"Fighting tax evasion is like fighting international terror," Turkey's Finance Minister Mehmet Şimşek said yesterday at a G20 tax event in Istanbul.
The event has brought 300 high-profile delegates from 60 countries together to discuss current tax rules and ideas on how to fight international tax evasion.
Saying that the world is getting smaller by the day, Şimşek said, "Today the world is a global village. Ten years ago, there were only 5,000 multinational companies doing business in Turkey, but today that figure has reached 42,000."
Şimşek also claimed that taxation "is a vital issue, particularly for developing and undeveloped countries. Those countries lose valuable money due to tax evasion. Indeed, the lost income could be used for health, education or research and development projects."
Şimşek said that the Organization for Economic Co-operation and Development (OECD) and the G20 are working together effectively and productively and pointed out that the action plans made up of 15 Articles signed by the leaders was signed in September 2013, which means common starts are to be applied for international tax practices, tax regulations and steps related with tax. The action plan focuses on protecting the tax base and taxable profit, which requires predictability of tax payers, as any firms active online are not included in the current regulations. Şimşek underlined that while these companies make money and are active all around the world, they claim that because they are online companies, they are not obliged to pay taxes. "According to OECD's rules, we have to consider this. Because if a profit is being gained, if an economic activity is taking place, this should be considered and taxed," added Şimşek.
According to a 2011 World Bank report, governments around the globe lost more than $3.1 trillion in annual revenue due to tax evasion. The size of the shadow economy has also been a challenge for the Turkish government. However, Turkey is still in fourth place in terms of the size of its shadow economy among developed countries who are members of the OECD.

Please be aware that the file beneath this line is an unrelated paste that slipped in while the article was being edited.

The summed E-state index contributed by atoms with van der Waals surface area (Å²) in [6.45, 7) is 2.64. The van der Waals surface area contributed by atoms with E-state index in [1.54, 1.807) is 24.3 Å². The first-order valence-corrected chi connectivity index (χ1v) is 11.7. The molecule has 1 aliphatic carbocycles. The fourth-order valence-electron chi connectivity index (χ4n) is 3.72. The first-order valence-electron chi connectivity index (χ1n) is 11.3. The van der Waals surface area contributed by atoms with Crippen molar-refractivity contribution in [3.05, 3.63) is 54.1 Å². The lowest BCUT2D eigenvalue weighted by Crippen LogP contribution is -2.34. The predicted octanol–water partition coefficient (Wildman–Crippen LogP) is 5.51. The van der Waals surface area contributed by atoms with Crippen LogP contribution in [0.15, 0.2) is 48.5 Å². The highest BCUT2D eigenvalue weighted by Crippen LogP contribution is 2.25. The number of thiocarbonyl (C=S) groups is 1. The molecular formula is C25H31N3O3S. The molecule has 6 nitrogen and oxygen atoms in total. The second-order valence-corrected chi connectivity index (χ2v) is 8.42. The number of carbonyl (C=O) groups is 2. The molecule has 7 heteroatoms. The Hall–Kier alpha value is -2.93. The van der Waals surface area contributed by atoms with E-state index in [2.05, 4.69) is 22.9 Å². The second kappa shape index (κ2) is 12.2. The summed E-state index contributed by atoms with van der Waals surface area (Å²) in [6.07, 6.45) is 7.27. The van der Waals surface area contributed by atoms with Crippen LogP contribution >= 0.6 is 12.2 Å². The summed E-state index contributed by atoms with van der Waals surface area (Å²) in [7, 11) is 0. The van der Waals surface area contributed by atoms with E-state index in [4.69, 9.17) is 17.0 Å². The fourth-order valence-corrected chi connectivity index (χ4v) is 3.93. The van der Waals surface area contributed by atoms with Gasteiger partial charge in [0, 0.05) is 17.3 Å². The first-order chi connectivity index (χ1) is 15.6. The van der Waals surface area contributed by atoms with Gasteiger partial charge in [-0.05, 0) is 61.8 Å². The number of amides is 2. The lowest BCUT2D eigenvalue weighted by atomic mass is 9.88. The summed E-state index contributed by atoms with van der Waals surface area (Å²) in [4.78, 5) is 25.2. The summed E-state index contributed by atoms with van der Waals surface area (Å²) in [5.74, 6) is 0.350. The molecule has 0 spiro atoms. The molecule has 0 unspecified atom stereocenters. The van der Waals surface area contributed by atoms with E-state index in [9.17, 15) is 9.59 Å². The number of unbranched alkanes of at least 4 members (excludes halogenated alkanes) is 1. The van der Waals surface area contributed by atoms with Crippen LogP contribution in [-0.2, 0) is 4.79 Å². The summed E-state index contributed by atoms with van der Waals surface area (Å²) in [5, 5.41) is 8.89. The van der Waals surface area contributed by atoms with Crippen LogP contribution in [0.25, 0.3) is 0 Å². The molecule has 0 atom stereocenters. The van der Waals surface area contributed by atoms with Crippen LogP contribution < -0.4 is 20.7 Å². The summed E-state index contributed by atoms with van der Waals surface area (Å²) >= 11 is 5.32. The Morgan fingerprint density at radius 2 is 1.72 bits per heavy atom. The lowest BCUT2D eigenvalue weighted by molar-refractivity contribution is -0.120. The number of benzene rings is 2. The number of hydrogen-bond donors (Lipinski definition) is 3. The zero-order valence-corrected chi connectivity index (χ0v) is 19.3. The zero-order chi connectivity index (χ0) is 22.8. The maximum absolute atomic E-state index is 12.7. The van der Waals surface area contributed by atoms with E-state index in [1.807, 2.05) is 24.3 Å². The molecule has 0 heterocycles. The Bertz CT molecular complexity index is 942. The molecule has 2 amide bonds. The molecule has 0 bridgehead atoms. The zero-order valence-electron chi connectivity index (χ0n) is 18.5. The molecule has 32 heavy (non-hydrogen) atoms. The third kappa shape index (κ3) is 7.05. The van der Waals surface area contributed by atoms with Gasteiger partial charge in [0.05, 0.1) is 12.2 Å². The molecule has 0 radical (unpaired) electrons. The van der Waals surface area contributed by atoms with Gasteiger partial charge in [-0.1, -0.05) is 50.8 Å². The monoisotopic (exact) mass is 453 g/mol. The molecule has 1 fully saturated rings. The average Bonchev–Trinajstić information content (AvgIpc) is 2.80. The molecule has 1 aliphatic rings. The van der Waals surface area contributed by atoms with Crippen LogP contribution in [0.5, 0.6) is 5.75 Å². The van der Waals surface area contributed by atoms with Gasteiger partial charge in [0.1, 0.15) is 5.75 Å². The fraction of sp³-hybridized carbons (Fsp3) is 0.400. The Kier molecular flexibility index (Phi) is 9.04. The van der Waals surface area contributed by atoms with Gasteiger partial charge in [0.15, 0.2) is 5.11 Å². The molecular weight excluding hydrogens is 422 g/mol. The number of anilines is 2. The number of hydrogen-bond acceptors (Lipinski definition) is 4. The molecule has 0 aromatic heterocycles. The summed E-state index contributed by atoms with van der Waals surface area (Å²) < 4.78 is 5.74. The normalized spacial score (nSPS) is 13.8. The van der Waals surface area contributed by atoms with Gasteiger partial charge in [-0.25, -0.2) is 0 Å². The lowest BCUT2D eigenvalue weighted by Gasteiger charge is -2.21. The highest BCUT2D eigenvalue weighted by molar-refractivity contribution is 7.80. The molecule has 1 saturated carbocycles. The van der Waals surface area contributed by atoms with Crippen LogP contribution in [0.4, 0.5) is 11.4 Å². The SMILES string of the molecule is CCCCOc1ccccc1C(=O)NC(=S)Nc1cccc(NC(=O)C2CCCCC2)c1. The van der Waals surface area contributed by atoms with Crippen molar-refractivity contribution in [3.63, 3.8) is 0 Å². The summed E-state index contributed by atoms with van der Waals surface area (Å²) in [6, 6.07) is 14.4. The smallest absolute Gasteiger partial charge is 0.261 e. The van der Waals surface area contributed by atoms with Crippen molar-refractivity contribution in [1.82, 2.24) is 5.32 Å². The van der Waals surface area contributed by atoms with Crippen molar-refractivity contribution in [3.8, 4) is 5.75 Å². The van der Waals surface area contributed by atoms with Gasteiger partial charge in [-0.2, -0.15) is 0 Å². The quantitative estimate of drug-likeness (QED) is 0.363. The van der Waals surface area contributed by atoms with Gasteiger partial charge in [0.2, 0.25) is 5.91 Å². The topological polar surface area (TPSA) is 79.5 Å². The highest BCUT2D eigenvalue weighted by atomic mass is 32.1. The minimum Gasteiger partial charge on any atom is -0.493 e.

The World Bank says the informal economy in Turkey is not much larger in size than the average of the EU nations, where it is 18.6 percent of GDP. In Greece, the shadow economy is 24 percent of GDP; in Germany it is 13 percent.
Praising the OECD's Base Erosion and Profit Shifting (BEPS) Project, which aims to tackle aggressive practices that erode the tax base of companies and artificially shift profits to low or no-tax jurisdictions, Şimşek said, "Turkey gives full support to the G20/OECD BEPS project. This 15-point action plan will improve tax transparency as well as eliminating strict banking secrecy."
BEPS was adopted at the July 2013 Ministerial Council Meeting at the request of G20 finance ministers.
The project is designed to close the loopholes that can be exploited by companies to avoid taxation in their home countries by pushing activities abroad to low- or no-tax jurisdictions, while undermining the fairness and integrity of tax systems.
Masatsugu Asakawa, chair of the OECD's Committee on Fiscal Affairs said that the OECD, IMF, World Bank and U.N. have been cooperating on tax transparency. "Taxation is really a significant issue. [...] We are working to provide a common method to fight against tax evasion," he said.
On the matter of investment, Şimşek said he estimates that the global infrastructure investment requirement will be minimum $70 trillion until 2030, and while the interest rates are low, there are no adequate amount of investments, even though there are plenty of funds. "These funds need to be diverted to infrastructure investments, which are necessities for ensuring development,
growth and productivity," said Şimşek. While noting that the G20 may take steps regarding this matter, Turkey also needs to make a leap in order to improve the investment environment. He also indicated that the World Bank and other international finance organizations need to establish required frameworks and improve the conditions for public-private sector investments. "While there is plenty of capital in the world, the employment rates are so poor as to be contradictory. Investments are one of the major issues we will try to deal with during our presidency of the G20," added Şimşek.